Fourteen stories range from photographically realistic to Kafkaesque, as newcomer Reifler casts an unflinching eye on the damage caused by the imperfect morality of her characters, adult and child both.
In “Teeny,” a mood of terrible inevitability sets in when the little girl hired to feed the neighbors’ cats can’t quite bring herself to follow through. A bizarrely precocious but sickly “Baby” exhausts his mother both with his physical neediness and endless metaphysical questioning—until she’s tempted to suffocate him. In “The Splinter,” another less-than-perfect parent realizes that his recent paintings have been “not beautiful, just flawless,” after his six-year-old daughter injures herself due to his neglect. In the affecting “Upstream,” sixth-grader David’s philandering father never acknowledges his culpability as David watches the family disintegrate. Two of the stories move from dark to downright black. Robby, in “Rascal,” is a clear-cut adolescent deviant who wonders if he’s gone “over the line” after terrorizing fellow campers. “The Auditor” is chilling in her cold-blooded willingness to destroy lives, while the supernatural “Memoir,” about a village struck by a mysterious epidemic, is creepy but feels manufactured, and “Personal Foundations of Self-Forming Through Auto-Identification of Otherness,” about a squirrel who believes he’s really a rat, is too obvious in its allusions to identity confusion. Reifler’s attitude toward sex is complex. In “The River and Una,” a sexually overactive teenager withers, perhaps under her mother’s curse, while her younger sister blooms. The prepubescent “Julian” treats sex more gently; as he experiments sexually with his slightly older cousin Peter, their apparent loss of innocence is undercut by Peter’s guileless distress when he realizes that Julian’s father is dying. Sexuality is mere background noise for the volume’s most upbeat tale, “Summer Job,” about a woman who meets her soulmate while both are working summer clerical jobs in the porn industry.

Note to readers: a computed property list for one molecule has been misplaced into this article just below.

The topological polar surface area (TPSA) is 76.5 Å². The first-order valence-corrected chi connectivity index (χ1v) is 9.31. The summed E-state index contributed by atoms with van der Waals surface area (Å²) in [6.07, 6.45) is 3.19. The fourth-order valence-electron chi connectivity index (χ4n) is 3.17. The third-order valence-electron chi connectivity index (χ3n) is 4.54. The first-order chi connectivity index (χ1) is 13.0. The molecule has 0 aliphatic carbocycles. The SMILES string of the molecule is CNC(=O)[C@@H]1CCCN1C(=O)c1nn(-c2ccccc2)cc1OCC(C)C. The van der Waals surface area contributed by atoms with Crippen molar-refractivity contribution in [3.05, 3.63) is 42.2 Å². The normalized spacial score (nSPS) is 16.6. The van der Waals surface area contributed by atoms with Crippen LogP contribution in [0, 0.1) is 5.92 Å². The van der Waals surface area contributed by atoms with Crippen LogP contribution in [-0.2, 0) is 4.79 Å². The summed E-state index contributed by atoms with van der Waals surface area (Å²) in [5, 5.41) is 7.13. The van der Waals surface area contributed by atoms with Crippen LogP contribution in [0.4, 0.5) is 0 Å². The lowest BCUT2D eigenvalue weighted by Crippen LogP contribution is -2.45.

With her strong New York literary scene connections (as Paul Auster’s assistant and coeditor) and her obvious talent, Reifler is bound to receive serious attention for these chiseled tales.